Villages in the Sky: DIY World Change

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A snow day is no day off. January 31, 2010

Filed under: Uncategorized — Sara Tansey @ 11:03 pm

But it sure does go slower.  Two days ago we got about 8+ inches of snow here in Tecumseh, MO which has thrown me into a childish tailspin.  The morning I woke to see snow falling I hurried into warm clothes and rushed to RB–which is the main dining hall community building here.  I found a couple of likewise delighted friends and we made french toast and played with thousand piece puzzles and drank coffee.  It was kind of wonderful.

The snow has made getting out onto the festival grounds a bit difficult, so Pilgrim and I have switched gears a little.  We’ve been plotting how to manage the influx of volunteers coming west at the end of February, shifting around priorities so we can house and feed a small crew out on the land much sooner than anticipated.  It will be great to have extra hands early, because as amazing as Pilgrim is, he can’t do it all by himself.  We’ve got clearing and building and planning to do all at once and in just four months.  The sooner we can get started, the better!

And Matthew, a member here at EW, and Pilgrim have been doing the foundational work on the map our expert architects need for their master planning.  As soon as the snow and ice melt away a little and we can get back to the site safely, they’ll be walking the land and filling in the details requested by the architects.

Things are coming together even when the weather is delightfully distracting!

 

What makes a masterplan ? January 29, 2010

Filed under: Uncategorized — paxus @ 2:09 pm

One of the cool things which has happened with the project is that these professional architects have offered to help us.  They will be coming in late February and helping us develop a multi-year masterplan for the site.

Of course they need things from us.  First they want a site survey.  Since we are building tree houses and zip lines they want to know about the trees on the site, their size, type, suitability for these applications.  So we have a crack team of Matthew and Pilgrim to find these trees and bring back surveys of them for the architects.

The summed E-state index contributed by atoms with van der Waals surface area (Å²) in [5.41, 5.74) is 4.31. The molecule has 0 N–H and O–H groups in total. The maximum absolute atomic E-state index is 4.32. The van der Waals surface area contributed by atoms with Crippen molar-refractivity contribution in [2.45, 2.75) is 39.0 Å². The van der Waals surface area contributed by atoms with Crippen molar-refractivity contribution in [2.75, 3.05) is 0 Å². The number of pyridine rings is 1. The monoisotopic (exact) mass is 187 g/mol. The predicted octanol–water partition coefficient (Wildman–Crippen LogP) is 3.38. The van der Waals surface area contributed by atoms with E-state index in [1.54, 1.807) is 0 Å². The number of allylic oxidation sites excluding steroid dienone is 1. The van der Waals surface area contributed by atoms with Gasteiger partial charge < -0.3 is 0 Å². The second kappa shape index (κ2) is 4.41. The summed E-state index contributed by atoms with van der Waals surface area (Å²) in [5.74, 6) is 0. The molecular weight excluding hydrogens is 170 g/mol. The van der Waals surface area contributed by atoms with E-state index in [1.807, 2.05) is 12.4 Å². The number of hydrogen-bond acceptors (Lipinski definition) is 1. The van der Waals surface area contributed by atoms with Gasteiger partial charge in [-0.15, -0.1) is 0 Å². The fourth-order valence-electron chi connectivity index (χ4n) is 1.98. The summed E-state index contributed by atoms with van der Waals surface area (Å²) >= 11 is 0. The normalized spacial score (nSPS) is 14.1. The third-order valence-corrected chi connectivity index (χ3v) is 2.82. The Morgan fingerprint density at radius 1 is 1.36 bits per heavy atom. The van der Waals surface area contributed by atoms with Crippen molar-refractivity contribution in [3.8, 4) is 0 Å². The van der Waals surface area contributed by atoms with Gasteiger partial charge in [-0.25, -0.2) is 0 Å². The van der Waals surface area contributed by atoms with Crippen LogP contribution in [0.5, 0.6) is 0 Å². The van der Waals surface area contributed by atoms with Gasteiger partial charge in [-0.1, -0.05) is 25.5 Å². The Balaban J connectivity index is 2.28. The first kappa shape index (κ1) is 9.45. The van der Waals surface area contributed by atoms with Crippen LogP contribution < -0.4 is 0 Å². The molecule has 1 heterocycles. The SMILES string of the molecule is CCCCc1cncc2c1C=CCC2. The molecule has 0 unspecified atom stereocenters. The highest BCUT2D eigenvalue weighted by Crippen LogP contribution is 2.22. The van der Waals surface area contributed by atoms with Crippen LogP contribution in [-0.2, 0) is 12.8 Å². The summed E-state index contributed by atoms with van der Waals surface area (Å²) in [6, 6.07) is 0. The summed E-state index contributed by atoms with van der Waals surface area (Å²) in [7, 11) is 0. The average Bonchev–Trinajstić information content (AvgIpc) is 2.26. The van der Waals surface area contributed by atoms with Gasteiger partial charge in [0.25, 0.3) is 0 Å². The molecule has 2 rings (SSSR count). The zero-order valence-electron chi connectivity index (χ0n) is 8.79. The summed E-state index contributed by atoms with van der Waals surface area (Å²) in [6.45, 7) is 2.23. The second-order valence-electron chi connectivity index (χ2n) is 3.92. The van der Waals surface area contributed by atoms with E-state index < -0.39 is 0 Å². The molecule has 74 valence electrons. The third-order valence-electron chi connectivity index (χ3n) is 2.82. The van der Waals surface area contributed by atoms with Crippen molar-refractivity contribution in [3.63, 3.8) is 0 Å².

The other things they want is a project descriptions which tells them what we want.  This is of course a bit tricky, because we want more stuff than could possibly be completed on time.  I got good marks from Al Ross for the outline below as the template for the information they need for the masterplan.  Thought i would share  it here.

  • Goals of the Project
  • Project Time Table (including estimated work force)
  • Architectural elements planned to be included in the project
  • Known functions/events the space should host
  • Special considerations for reused and recycled materials
  • Multi-year considerations (what is important in 2010 and then 2011)
  • Zoning of the site for different types of spaces (kid friendly, supervised use only, construction areas, etc).
  • Availability of Garnie limbs and other special tree house constructing equipment.

Sara and i will start kicking out the answers to these, and anyone else who has an opinion on the topic.  Which of course brings up my big failing in the project to date, which is that i have not implemented this cool wiki project management plan i have had for some months which would permit people who want to help to know what we need to have help with.

What is also exciting is that Harley and Robert who are friends of Haydens are talking about coming out in the Feb trip and volunteering.  More hands on deck – super cool.  Hopefully they will be introducing themselves soon in the comments or posts here.

 

And the good news is… January 27, 2010

Filed under: build up camp,Fundraising,Project Personalities — paxus @ 4:53 am